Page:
After your Ph.D., you spent your career initially working in TV and film as a producer. Can you speak more to the impetus behind shifting your focus to art and creating your gallery?

More than anything, I saw a space that wasn’t being embraced by our community but had potential to really create big change because there’s a sense of permanence that comes with art — especially if it’s collected in significant ways or ends up in museums. It means that future generations will be able to go and engage with art in this way. I felt a real need from my work in the media to invest in that sense of permanence. 

Often our sense of South Asianness or South Asian culture is really closely related to trends or things that are really active in digital media, but are oftentimes very ephemeral. They’re temporary and are, by design, not meant to last. Because of that, it’s become really important for me to think about what will create that sort of legacy for our culture. How can we ensure that our impact on the culture is seen generations from now and really well into the future? I wanted to invest in that future.

How did you get interested in art specifically?

I was really lucky. I grew up in Houston, Texas, which surprisingly does have a really strong art and museum scene and I got the opportunity to see a lot through that. In my Ph.D. I focused on visual culture, which was half on media and half on contemporary art, so I had the opportunity to study art in a more formal setting. At NYU, I was surrounded by galleries and that was a really quick way for me to explore the city and learn more about art. 

Once I was able to, I started collecting art myself and I saw how life-changing of an experience it was to get to support artists and to feel like I was participating in the creation of a sense of culture. I realized I wanted to give other people the opportunity to have the same experience. Participation is such a big thing here. When we watch films and TV, we gather like this. We’re all participating in the creation of a common culture and pushing the culture forward. The art gallery space is an incredible way for us to do that and challenge the way people see and think about us and think about our culture in general.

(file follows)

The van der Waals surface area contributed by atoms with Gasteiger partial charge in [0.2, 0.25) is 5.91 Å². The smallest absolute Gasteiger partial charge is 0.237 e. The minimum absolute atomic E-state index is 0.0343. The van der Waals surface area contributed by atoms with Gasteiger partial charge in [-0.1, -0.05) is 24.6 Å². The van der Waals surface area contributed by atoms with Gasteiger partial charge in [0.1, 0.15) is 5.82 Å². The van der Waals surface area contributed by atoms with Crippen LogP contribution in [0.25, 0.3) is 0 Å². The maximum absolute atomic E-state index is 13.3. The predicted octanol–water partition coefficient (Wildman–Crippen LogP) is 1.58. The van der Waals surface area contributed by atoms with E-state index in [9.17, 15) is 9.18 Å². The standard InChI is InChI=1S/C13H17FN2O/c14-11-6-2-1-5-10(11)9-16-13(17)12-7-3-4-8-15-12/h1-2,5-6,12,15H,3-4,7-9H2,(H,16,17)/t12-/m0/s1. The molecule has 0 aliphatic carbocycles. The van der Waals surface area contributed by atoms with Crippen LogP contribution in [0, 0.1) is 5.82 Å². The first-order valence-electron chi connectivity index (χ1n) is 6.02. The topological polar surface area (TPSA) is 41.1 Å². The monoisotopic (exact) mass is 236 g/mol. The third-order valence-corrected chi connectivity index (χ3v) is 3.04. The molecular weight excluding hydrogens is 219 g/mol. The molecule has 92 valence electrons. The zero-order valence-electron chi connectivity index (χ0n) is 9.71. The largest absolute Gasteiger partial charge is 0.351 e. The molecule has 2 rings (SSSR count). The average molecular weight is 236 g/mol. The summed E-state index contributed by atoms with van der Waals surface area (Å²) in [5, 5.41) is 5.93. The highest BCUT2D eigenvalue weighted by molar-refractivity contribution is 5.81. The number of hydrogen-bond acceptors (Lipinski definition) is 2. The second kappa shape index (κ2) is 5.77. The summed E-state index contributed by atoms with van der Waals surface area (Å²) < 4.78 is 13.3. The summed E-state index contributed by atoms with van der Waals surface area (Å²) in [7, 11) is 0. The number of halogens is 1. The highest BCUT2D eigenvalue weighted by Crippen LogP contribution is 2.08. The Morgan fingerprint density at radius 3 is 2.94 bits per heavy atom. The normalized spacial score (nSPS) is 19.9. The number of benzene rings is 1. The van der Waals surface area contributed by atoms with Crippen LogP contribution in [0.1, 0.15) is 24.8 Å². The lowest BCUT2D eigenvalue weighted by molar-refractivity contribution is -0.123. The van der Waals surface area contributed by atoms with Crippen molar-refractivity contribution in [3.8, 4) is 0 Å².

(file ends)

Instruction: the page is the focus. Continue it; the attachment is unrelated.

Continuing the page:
I think what’s so exciting about art is that it shows us things we’ve never seen before. It’s about pure innovation and creativity, and telling us to think about the world in drastically different ways than we’re used to. That, above all else, made me want to invest in the idea of spreading art as a way for us to think about our culture more deeply.

Hal’s bookstore and The Gazette subplots speak a lot about the intersections of capitalism and greed with art. How are you thinking about art sustaining in an increasingly commercial society, and have your feelings changed over time?

I go back to the way that our visibility is often related to platforms like Instagram and TikTok: they’re really great for increasing our visibility and giving us a form of self expression, but are also primarily used for marketing and advertising. There’s a real blurring that happens where it’s hard to distinguish cultural expression from personal branding, memes, or insight. 

For me, it became really important to create spaces where our culture can be experienced by us, not filtered through the lens of consumerism. While I want everyone to come in and support the artists and buy art if you can, it’s free to go to an art gallery. I want it to be a space where we can be thinking about culture in a way that isn’t necessarily tied to how we’re spending our money. One of the big goals I have for the gallery is to lead to a lot of museum acquisitions where the art will be in permanent collections and where not only you can go see it for free, but future generations [can too].

Related to that, one of the core tenets of your gallery’s mission is making the sophisticated world of art accessible to anyone. How do you plan on doing that through your work and your gallery?

I’ve seen artists who dilute their vision because they’re worried that it won’t be accessible to a wider audience. I want to do something a little bit different. I want to make connoisseurship. I want to make the ability to appreciate and love and be moved by art more accessible. I don’t want to have to have the artistic vision be altered in some way. I want someone to come into the gallery and feel comfortable talking to me about the art, asking questions, and finding different ways of relating to the art. I think through that, the question of accessibility can be answered. It can be about expanding the audience’s capability or appreciation alongside making the art accessible to be seen.